Many are familiar with the ‘Twelve Days of Christmas’ through the fast-paced, entertaining holiday carol, The Twelve Days of Christmas. Featuring what most assume to be a starstruck lover bestowing upon the subject of his infatuation, absurd gifts like, turtle doves, french hens, and a partridge in a pear tree.
However, the true twelve days of Christmas mark the period, for some Christians, from the date of Jesus’ birth to the ‘Epiphany’ on the 6th of January. The actual song, however, was written during a time of duress for the Catholic church. When the English government outlawed Catholicism, and practice of the religion resulted in death. The Catholics still practiced their religion, but they did so in secret.
One of the ways they did was by writing a song in code that talked about the love of God and the Christmas story as they believed it. This song was one of the most potent teaching tools for the church at the time. Children and families could sing praises out loud under the guise of a silly holiday song. Each gift symbolized a different aspect of the Catholic beliefs. The giver, the true love, not being a starstruck young man but God himself.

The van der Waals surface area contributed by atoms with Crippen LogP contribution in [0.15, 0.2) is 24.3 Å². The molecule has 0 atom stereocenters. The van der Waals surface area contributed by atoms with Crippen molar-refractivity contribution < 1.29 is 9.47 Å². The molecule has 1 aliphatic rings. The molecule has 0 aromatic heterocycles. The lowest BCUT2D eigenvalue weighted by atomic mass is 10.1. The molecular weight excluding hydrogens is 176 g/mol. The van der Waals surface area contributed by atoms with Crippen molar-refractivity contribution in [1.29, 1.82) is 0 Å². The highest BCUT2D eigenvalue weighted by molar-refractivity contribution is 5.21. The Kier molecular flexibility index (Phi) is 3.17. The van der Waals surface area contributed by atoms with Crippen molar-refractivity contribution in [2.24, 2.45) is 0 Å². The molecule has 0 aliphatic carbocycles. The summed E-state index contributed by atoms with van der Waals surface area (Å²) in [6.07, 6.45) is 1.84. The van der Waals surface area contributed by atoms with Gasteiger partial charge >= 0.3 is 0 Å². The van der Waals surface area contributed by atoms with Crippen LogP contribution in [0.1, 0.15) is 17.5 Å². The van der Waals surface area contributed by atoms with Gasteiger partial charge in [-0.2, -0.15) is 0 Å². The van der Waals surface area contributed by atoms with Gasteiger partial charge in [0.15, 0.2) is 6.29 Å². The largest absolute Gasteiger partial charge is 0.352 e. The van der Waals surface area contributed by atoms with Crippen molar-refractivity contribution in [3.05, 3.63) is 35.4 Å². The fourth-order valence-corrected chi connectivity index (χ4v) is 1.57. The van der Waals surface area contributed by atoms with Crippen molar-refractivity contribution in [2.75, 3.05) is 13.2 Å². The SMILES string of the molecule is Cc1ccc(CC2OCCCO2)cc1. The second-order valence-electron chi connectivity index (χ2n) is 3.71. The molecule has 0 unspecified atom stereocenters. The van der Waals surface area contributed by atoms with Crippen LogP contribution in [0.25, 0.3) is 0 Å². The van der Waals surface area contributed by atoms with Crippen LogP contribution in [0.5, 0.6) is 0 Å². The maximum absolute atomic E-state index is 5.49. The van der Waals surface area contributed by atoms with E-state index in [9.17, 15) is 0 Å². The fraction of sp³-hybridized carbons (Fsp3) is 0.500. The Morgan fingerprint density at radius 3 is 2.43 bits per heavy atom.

The song gained traction among the Christians, and ironically, by the king, his clergy and non-Catholics alike. They were unknowingly doing just what they were punishing Catholics for. To non-Catholics, it was just an amusing song.
To this day the song is a widely known carol typically conveyed in a nonsensical tone. Those who wrote the song many hundreds of years ago may have wanted the actual meaning of the Christ-centered song well known, but still, the song prevails through the centuries with only a few knowing the real meaning.
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